EUCO: No Hamilton moment but a great telenovela
Summary: EU leaders have been in Brussels since past Friday for the longest EUCO meeting since that of Nice in December 2000 in order to discuss the new MFF (Multi-Financial Framework) and the EUR750bn recovery fund to cope with the COVID-19. They have not been able to find a compromise yet as the Frugal Four + Finland block progress on the Recovery Plan for Europe. The Summit ended at 6.00 am today (Brussels time) and is expected to resume at 4.00 pm after a well-deserved rest. Despite a lot of acrimony and frustration, there is a strong determination shared by all participants to reach an agreement, but we fear that Michel's ambitious proposal is likely to be watered down significantly, which would mean this is again a missed opportunity for the EU to show real solidarity and move towards the completion of the monetary union.
I think we can all agree this is not Europe’s Hamilton moment, but this is a great telenovela. The best case scenario is that an agreement is reached today or tomorrow.
We see at least three main points of disagreements emerging over:
- the rule of law (rift between East and West).
- the volumes of the EU recovery plan and governance (rift between North and South).
- the EU leadership. This meeting is also about the future balance of power in post-Brexit EU and it seems bright clear that Macron and Merkel’s vigor to push for an ambitious agreement has been bad-perceived by a bunch of member states.
When the EUCO resumes today at 4.00 pm, EU leaders will discuss a new negotiation box covering three main topics:
- the level of grants: The current negotiation figure is at €390bn, slightly lower than France and Germany’s red line of €400bn, and much lower than the initial EC proposal (€500bn) and past Friday’s draft (€450bn). At some extent, the Frugal Four + Finland’s strategy to consider that supporters of the recovery fund will not jeopardize a deal for a few tens of billions of euros is about to prove to be right. On top of it, it will be interesting to know whether the recovery plan will still be fully financed through EU issuance, which is unclear at this stage.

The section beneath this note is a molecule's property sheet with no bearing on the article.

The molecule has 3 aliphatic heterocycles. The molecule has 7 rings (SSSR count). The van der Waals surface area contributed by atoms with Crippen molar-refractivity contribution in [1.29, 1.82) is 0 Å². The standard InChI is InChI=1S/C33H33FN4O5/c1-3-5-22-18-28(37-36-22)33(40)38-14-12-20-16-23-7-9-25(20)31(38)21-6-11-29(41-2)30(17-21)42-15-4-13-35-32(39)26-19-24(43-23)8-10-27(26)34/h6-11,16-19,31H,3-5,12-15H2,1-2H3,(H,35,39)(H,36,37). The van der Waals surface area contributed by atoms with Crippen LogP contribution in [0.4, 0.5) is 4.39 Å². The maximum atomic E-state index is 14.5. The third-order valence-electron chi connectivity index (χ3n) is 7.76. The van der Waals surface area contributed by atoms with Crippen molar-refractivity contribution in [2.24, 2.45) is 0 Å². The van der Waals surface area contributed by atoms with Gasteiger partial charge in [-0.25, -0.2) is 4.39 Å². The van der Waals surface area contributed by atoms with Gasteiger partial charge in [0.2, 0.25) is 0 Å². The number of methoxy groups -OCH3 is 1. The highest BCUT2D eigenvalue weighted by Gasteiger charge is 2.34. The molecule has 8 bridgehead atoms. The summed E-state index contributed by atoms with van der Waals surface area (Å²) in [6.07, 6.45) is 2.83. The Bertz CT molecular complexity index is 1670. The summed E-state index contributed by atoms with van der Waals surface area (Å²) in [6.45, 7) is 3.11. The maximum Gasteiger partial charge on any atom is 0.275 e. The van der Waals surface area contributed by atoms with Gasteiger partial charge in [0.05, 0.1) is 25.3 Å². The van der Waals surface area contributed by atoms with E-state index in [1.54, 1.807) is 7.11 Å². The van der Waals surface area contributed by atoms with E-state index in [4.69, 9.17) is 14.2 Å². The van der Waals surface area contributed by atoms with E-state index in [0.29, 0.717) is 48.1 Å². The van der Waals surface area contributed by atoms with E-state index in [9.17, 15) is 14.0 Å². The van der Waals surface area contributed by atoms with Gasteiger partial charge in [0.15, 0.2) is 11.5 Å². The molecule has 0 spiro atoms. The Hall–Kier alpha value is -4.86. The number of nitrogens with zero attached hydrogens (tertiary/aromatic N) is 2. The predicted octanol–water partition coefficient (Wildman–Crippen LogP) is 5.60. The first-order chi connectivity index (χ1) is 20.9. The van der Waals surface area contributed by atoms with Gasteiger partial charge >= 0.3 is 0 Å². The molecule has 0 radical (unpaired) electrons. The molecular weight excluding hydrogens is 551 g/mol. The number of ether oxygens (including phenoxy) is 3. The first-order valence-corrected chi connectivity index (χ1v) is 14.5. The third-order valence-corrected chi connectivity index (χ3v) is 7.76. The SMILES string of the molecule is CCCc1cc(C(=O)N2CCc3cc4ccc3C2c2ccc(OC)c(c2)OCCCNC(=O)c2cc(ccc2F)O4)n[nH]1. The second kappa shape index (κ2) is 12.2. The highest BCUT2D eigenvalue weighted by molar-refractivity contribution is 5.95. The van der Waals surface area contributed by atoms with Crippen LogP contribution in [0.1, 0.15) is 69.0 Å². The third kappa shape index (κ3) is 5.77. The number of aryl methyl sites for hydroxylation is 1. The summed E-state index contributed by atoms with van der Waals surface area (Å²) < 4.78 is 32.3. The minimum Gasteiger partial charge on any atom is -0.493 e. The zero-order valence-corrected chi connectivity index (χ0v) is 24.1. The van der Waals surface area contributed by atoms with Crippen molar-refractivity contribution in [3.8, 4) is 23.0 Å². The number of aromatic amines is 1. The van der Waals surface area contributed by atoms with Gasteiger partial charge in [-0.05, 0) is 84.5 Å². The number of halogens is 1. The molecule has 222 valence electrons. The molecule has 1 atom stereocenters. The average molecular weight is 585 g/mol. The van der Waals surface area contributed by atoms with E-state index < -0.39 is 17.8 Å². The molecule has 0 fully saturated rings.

- the governance of the fund: The initial proposal was reverse qualified majority voting, which means that a majority is required to block disbursement of the fund, but the Netherlands counter attacked by asking for unanimity. The current compromise on the table is based on qualified majority voting to unlock the funds assorted with minority emergency brake. While not being formally a veto, the minority emergency brake has more or less the same impact as it allows a group of countries (not clear how many countries would be required in the current scheme, it is still up to negotiations) to hijack the process.
- the rule of law: It might be a new fresh issue that has barely been discussed over the weekend. Hungary, Poland and Slovenia are strongly resisting a system where the disbursement of the funds would be tied to respect for fundamental rights and rule of law. It might slowdown a bit the whole ongoing process, but we don’t think this issue could really derail negotiations.
Knowing how the EU is functioning, it was obvious from scratch that Michel’s ambitious proposal would be watered down significantly, but not as much. The deal that will likely be agreed will clearly not be important enough to cope with the magnitude of the crisis. This is a missed opportunity for the EU to create a powerful solidarity instrument based on debt mutualisation that would be macro-significant and that would constitute at the same time a strategic move towards the completion of the monetary union. On top of it, it shows how deep is the EU fragmentation and that national interests often prevail, even when only a few tens of billions of euros are at stake. Given the level of acrimony and frustration reached over the past three days, this EUCO will probably have deep long-term consequences on the functioning of the EU and will intensify the rift between North and South. Not saying that this is the first step towards the Netherlands leaving the EU, this is very implausible, but it is certain that trust between member states, based on cooperation in good faith, which is at the very core basis of the European construction, has been broken and it will take a lot of time to rebuild it. This is definitely not what we have been dreaming of…